I must have sensed that I was in medical trouble. Everyone who visited my room one day remembers that I repeated, Oh, boy!” at least a million times in a hoarse and whispered voice. This brought comedic relief for my family and the ICU team. My daughter Erica described me as my usual goofy self, but “just extra.”

I held court by telling stories that didn’t make sense, many replete with every variation of the F-word like a character from The Sopranos. I invited nurses to join me and Sandra for dinner and a movie. I tried to convince one of the Kaiser speech therapists that we worked at Comcast together. Although she had the same name as a former colleague, she never worked there.

The patience and professionalism of the cardiovascular ICU team was astonishing. The team cared for me with warm smiles and supportive words throughout my state of silliness. Going through this experience for the second time was frustrating and a little scary. It also gave me hope. It meant that I was alive and in the beginning stages of recovery.


President Trump stood next to a conference table at one of his resorts. As the president walked toward his office, he looked tired and aggravated. He wore an ill-fitting business suit and his infamous hair was messy. Sandra greeted Trump in the hallway with a hug telling him that she was honored to meet him. Watching from a hospital bed in another room, I was disappointed with Sandra.


How Sandra and I ended up at a Trump resort during my delirium is a story in itself. Friends and family who visited the ICU told me how I recounted the story of Sandra hugging and complimenting the president. In a raspy voice, caused by the breathing tube that was in my throat for almost a week, I summoned visitors closer to me so I could describe the scene.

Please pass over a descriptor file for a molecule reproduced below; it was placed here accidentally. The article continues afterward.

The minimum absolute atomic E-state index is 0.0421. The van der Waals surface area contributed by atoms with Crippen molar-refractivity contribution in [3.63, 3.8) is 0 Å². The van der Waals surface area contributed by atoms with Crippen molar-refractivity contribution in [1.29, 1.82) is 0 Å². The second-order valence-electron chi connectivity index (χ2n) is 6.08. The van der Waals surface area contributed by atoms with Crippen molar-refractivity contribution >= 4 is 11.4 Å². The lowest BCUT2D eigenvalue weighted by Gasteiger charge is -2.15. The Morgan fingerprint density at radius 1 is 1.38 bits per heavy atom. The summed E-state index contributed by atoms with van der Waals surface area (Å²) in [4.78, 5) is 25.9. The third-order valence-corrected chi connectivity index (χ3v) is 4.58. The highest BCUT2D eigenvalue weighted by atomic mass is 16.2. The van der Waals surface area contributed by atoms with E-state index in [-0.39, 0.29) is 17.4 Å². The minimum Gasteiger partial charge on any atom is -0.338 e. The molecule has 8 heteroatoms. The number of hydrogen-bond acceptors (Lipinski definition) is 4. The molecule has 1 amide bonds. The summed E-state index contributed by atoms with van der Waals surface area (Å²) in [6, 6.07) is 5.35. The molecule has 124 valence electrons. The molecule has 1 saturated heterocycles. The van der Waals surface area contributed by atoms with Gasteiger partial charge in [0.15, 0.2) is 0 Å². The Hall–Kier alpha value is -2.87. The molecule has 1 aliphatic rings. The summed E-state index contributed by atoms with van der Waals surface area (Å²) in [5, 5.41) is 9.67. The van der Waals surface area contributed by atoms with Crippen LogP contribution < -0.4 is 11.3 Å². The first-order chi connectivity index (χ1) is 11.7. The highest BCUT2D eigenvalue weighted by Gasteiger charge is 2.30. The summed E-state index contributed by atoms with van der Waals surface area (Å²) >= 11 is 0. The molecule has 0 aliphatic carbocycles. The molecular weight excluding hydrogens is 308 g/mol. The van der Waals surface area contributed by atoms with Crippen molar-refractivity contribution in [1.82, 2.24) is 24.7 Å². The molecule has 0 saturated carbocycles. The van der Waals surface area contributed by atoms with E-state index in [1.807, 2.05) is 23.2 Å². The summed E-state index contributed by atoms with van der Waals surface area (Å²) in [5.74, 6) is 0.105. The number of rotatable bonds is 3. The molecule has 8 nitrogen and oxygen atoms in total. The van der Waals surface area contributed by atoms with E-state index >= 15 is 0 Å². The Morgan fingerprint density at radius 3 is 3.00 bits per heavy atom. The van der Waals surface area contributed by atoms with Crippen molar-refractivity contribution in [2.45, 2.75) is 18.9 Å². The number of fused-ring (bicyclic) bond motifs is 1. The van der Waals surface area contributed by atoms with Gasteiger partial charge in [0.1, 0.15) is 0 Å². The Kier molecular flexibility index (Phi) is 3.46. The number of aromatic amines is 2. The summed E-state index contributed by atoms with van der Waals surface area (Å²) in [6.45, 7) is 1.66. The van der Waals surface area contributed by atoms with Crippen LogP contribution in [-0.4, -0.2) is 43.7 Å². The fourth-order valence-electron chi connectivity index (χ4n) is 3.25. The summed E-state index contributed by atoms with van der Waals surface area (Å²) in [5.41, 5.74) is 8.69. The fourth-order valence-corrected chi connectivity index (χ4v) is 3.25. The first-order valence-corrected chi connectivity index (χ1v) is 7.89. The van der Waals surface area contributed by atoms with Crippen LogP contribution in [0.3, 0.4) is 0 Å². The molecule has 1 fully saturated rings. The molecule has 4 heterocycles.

Oh boy!


Next Time: Beginning the long road to recovery













God’s Birthday Gift – Another Miracle

Pastor Brandon Bryand, my lifelong friend Rudy’s son, leads a prayer circle in the cardiac waiting room at Kaiser Santa Clara Medical Center.

November 6, 2018, my 55th birthday, was a day filled with hope and excitement. The night before, Monsignor Francisco Rios joined me, my family, and a few friends in a hospital room at Kaiser Santa Clara Medical Center. He led prayers for a successful open heart surgery the next morning. The 30 or so people that crowded the room sang Las Mañanitas, the traditional Mexican birthday song.

In the morning, the surgical team and cardiovascular ICU team sang happy birthday before wheeling the gurney into the operating room to implant a mechanical pump called a Left Ventricular Assist Device (LVAD). The procedure is straightforward. A surgeon cuts an incision on the chest, saws through the chest bone, opens the ribcage, inserts the titanium device into the lower heart, wires the chest bone together, and closes the incision. The operation typically takes 4-6 hours barring any complications.

Kaiser Santa Clara Medical Center established the LVAD program in 2017. The hospital hired the surgeon who participated in creating the program at Stanford Hospital. While there, he successfully implanted 250 LVADs.  After more than a year of planning and assembling a team, the surgeon performed the first procedure at Kaiser about month before my surgery. I would be the second patient at Santa Clara to undergo the procedure.